Social Networks: Too Much of a Good Thing?

MPP0086632This is your brand on social media.

By Sven Larsen (@zemoga)

Back in the late summer-early fall, we saw several major consumer-product brands decide that theyre not going to spend marketing and digital-media funds on their own brand websites anymore. Theyve chosen to take down their activity to just maintenance on those properties. All new activities are going to their Facebook pages. Even their television advertising is going to be driving traffic to their Facebook pages rather than to any of their corporate websites.

To say “social is where its at would be a bit of an understatement. It would also be old news. When we spoke with Harold Johns from Johnson & Johnson back at the EyeForPharma eCommunications & Online Marketing Summit, his message to Pharma marketers was clear: don’t abandon your corporate website.

Putting All Your Eggs in One Basket

On the one hand is the argument that its too risky to focus so much on Facebook. Facebook might be where its at now, but do we really think that will be the case in two years, or in five? Hot properties change. Thats as true in the online world as it always has been in real estate. Why force yourself to have to keep rebuilding all of your destination equity every time the trend changes? Why not keep the brand’s .com site the keystone of the online offerings, as its always been? Its safer, and youre not at the mercy of Mark Zuckerberg.

Moving With the Times

On the other hand, you cant disagree that, obviously, yes: Facebook is indeed where its at right now. And yes, maybe it wont be in two or three or five years, but thats irrelevant, when you think about it properly. The reason that Facebook is irrelevant is that its less about the brand of the social network and more about the social network concept itself. Whats important is the shift to a social web instead of stand-alone properties. Think about it in terms of what you want. Whether youre Tiffanys jewelry or Keds sneakers, Lambourghini or Smart, doesnt matter. High-end or mass-market, you want your brand to be discussed, not visited. You want to be the topic and the setting of the conversation. More than that, you also want to be able to overhear people so you can become part of that conversation too. You cant do that just with a .com site, no matter how excellent it is. Youve got to be on a social network.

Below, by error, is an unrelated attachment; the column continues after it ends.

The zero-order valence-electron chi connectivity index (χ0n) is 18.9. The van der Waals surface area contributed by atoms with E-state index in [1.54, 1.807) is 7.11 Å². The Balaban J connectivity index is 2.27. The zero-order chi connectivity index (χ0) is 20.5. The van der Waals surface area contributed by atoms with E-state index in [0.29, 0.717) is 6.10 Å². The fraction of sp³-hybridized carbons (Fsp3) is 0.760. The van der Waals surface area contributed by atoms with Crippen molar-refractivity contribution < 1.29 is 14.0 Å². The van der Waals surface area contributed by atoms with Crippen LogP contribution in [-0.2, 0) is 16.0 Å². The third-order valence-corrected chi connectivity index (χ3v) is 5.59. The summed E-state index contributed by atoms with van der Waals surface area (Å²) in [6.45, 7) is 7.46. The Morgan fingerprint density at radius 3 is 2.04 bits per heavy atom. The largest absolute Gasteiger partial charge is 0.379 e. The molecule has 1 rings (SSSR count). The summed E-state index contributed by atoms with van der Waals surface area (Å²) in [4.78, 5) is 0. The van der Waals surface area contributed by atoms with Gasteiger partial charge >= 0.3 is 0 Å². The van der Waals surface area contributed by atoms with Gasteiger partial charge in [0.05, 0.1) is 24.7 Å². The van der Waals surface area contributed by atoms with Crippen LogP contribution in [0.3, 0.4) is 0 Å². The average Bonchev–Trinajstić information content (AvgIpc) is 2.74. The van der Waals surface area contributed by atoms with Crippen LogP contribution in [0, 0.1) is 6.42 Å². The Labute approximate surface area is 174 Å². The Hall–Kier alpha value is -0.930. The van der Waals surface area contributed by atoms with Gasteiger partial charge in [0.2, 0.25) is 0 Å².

How it All Ties Together

Your corporate website and your social media page should always complement each other. Your brand’s .com should be able to provide the consumer with trustworthy facts and other information about your brand, and link to your various social media outlets. Similarly, your social media pages should always point visitors/fans/followers/whatever back to your corporate website for further research.

What About Pharma?

Does all of this apply to Pharma? THAT is the million-dollar question. The answer is yes – more than ever, we have a responsibility to provide accurate, important information about a drug to the empowered patients that are taking to the Web to research their conditions and treatments. Social media is a great place for community and conversation, but it is not necessarily a great place for research. One major reason for this is because the content is not evergreen…we are dealing with a real-time web where conversation scroll off the page constantly. Pharma is also at the mercy of limited characters and word counts to provide important drug information. All of this makes the corporate website more important than ever.

So take a hint from me, and from J&J’s Harold Johns, and don’t abandon your corporate website in favor of a bunch of social media pages. When we talk about the theme of education driving Pharma marketing, we have to re-evaluate the efficacy of a social-only approach: how great of an education do you think your child would get from interacting with his or her schoolteachers bookless – that is, solely through Twitter and Facebook? My guess is not so great…



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